Biden’s Exit Plan: US decides to Pullout Troops from Afghanistan by September 11, 2021
Dr Anwesha Ghosh

On April 13, 2021, US President Joe Biden announced the departure of American troops from Afghanistan by September 11 this year- a symbolic date, coinciding with the horrific terrorist attack on the World Trade Center in the New York City and Pentagon, twenty years back. President Biden said that the “war in Afghanistan was not meant to be a multigenerational undertaking”. America went into Afghanistan with clear goals; he defined the goals as to root out Al Qaeda and prevent future terrorist attacks from being planned in Afghanistan--“those goals have been achieved and it was a time (for US) to end the forever war”1

Former US President Donald Trump, who had lost the election to Joe Biden in November 2020, had struck a deal with the Taliban on 29th February 2020 in Doha, Qatar to ensure US’s exit from Afghanistan. One of the provisions of that deal included the withdrawal of all American and NATO troops from Afghanistan by May 1, 2021. The US has about 2,500 soldiers in Afghanistan; it spent trillions of dollars in the conflict and has lost more than 2000 service members since 2001. Washington said it will reposition its troops in the region to keep an eye on the developments in Afghanistan.

There were discussions in the US policy circles about the need for the review of the US-Taliban deal. Joe Biden’s admission that it was “not very solidly negotiated deal”2 encouraged many to think that perhaps Washington will not be able to stick to the April end deadline. Yet, Biden’s long antipathy to “forever wars” has seen him unwilling to extend the exit timeline, at a time his administration is more invested in the pandemic situation at home and the emerging security challenges in East Asia. Biden’s announcement triggered some strong criticism from US officials, who viewed this as a grave mistake and have argued in favour of a conditions-based troops’ withdrawal, as opposed to a time-line based withdrawal.

US Senate Republican Leader Mitch Mcconnell tweeted “Foreign terrorists will not leave the US alone simply because our politicians have grown tired of taking the fight to them…The President needs to explain to the people how abandoning our partners and retreating in the face of the Taliban will make America safer.”3 The Wall Street Journal reported that Gen. Frank McKenzie, the commander of U.S. forces in the Middle East, Gen. Austin Miller, who leads NATO forces in Afghanistan, and Gen. Mark Milley, chairman of the Joint Chiefs of Staff, all recommended retaining the current force of 2,500 troops while stepping up diplomacy to try to cement a peace agreement.4 General McKenzie expressed great doubts about the Taliban’s reliability and said it remains to be seen what “they’re going to do.”5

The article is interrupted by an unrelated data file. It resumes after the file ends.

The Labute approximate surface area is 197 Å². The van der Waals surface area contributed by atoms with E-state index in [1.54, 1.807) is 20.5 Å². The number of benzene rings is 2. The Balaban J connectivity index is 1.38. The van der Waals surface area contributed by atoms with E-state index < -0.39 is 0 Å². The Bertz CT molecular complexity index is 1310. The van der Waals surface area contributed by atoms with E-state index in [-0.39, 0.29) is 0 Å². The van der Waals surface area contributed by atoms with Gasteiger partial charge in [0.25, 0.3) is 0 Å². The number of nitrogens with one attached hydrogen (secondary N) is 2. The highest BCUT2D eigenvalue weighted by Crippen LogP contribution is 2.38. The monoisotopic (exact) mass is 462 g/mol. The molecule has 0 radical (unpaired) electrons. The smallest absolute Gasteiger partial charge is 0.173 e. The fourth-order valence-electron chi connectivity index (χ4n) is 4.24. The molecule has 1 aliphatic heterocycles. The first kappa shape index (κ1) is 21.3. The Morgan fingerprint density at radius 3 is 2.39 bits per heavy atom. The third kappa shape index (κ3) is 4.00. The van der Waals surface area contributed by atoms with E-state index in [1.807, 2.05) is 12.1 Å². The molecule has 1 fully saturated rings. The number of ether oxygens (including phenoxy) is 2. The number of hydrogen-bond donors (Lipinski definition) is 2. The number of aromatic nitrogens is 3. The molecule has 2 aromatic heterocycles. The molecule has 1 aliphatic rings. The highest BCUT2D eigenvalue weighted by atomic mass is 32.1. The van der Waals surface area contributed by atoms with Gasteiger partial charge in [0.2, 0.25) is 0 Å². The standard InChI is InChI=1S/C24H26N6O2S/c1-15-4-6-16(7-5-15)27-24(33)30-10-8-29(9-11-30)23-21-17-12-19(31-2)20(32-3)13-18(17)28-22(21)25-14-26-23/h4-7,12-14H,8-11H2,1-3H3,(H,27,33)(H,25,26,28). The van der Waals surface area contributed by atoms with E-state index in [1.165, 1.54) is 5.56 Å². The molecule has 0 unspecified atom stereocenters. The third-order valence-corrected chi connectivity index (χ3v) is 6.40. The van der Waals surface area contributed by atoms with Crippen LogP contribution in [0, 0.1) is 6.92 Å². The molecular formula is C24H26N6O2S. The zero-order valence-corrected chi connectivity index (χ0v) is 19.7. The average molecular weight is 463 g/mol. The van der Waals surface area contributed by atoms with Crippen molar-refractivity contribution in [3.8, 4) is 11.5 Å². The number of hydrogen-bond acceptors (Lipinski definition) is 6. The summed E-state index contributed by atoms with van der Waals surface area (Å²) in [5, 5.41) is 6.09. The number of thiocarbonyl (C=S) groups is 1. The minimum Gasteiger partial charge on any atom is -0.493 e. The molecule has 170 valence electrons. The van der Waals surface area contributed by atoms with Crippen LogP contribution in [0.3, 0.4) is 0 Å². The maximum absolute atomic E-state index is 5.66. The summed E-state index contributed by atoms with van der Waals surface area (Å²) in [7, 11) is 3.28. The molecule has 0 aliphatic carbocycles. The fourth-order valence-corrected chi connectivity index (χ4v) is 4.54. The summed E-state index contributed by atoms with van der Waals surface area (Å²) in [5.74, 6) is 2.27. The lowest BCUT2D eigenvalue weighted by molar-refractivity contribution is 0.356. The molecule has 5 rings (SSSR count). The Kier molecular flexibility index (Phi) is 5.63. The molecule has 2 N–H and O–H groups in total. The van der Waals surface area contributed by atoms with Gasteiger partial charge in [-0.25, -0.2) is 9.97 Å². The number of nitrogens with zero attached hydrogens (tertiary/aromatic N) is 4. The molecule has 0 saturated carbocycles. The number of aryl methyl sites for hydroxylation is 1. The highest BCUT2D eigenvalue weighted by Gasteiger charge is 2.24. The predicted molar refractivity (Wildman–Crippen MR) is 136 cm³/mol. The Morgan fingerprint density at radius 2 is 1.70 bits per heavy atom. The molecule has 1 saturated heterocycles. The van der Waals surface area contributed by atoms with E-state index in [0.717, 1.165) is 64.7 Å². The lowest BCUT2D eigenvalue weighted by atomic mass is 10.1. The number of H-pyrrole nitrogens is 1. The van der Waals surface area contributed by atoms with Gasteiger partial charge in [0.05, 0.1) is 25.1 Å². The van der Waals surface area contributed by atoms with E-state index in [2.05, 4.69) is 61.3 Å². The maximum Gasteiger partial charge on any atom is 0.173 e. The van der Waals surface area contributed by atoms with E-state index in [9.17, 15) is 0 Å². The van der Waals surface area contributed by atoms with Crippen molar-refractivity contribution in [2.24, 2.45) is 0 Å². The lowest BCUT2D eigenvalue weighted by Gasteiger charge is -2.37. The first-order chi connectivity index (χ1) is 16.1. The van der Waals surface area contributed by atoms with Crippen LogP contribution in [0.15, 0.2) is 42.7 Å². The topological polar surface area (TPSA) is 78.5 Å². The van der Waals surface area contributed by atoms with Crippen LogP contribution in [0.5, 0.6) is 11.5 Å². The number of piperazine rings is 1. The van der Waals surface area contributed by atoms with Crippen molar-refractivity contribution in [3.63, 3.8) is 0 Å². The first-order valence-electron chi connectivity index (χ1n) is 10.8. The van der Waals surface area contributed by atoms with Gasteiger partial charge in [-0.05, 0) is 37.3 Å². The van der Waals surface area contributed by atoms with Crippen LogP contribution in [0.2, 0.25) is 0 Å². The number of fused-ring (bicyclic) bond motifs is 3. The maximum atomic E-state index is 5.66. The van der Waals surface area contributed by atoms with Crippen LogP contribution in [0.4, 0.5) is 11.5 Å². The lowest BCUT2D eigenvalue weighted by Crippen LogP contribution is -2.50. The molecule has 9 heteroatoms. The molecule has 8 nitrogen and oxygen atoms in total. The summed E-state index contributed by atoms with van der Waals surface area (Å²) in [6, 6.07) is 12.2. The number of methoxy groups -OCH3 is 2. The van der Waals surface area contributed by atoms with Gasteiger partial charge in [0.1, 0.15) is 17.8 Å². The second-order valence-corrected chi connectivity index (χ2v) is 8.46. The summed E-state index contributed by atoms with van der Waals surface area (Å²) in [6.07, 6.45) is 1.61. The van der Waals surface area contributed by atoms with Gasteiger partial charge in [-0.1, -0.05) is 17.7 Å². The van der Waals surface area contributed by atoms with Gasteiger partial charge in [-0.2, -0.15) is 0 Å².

The Taliban Response

At the end of last month, after President Biden expressed his intention to extend the American military presence in Afghanistan, the Taliban had stated that the foreign troops will be driven out of Afghanistan by force if the US fails to meet a May 1 deadline for withdrawal of its remaining soldiers.6 Later the Taliban, responding to Biden’s 13th April announcement issued another statement saying that by missing May 1 deadline, US has violated the Doha peace agreement--“Now as the agreement is being breached by America, it in principle opens the way for the Mujahideen of Islamic Emirate to take every necessary countermeasure, hence the American side will be held responsible for all future consequences, and not the Islamic Emirate,”.7 The group also refused to take part in the UN-led Peace Conference on Afghanistan that was supposed to be held in Istanbul from 24th April to 4th May 2021.

Earlier In February 2021, the US Secretary of State Antony Blinken wrote a letter8 to the leadership in Kabul government that provided a blueprint to accelerate the stalled peace process in Afghanistan. One of the key recommendations in the letters was the commencement of a UN-facilitated meeting between foreign ministers of key regional stakeholders, including Russia, China, Pakistan, Iran, Indian and the US, in order to discuss a common approach towards supporting the peace process in Afghanistan. Washington also proposed a high-level meeting between the Afghan government and the Taliban in Turkey to finalize the peace agreement. The Istanbul Conference was seen as the focal point of the initiatives that were suggested by Washington last month in order to reach a solution before May 1. The objective was to bring the regional countries together and make headway on an Intra-Afghan Peace Settlement before the US leaves Afghanistan. Since the Taliban did not respond to the proposed date of April 14, it was deferred back to April 24. After the refusal of the Taliban to attend the conference, Turkey recently announced that it is postponing the Istanbul Conference until the end of the Muslim holy month of Ramadan.9 Now with the postponement and Taliban’s refusal to attend the same, the relevance of the event itself becomes questionalable.

The Road Ahead for Afghanistan

Indicating the crucial role Afghanistan’s neighbour Pakistan is likely to play in deciding the future course for Afghanistan and the region at large, Afghan President Ashraf Ghani said that the announcement of the withdrawal of US and NATO forces has also created a moment of choice for Pakistan. “Will it (Pakistan) opt for regional cooperation, international partnership, and regional prosperity through joint efforts, or will it give way to the forces that are inclined to support and sustain the Taliban and the a wave of extremism for which Pakistan next to Afghanistan has probably paid the highest price? So, it is a moment of decision. We will need to watch.”10 Ghani also assured his countrymen that the Afghan government is not at the risk of collapse. Speaking at a panel discussion, Afghanistan’s National Security Advisor Mr. Hamdullah Mohib also put up a brave front and said that he sees the recent development “as a great opportunity for Afghanistan to take control of its own security situation…” Afghanistan doesn't need US combat troops on the ground, what we need is the support to ANDSF, which we’re told and has been assured, will continue.” 11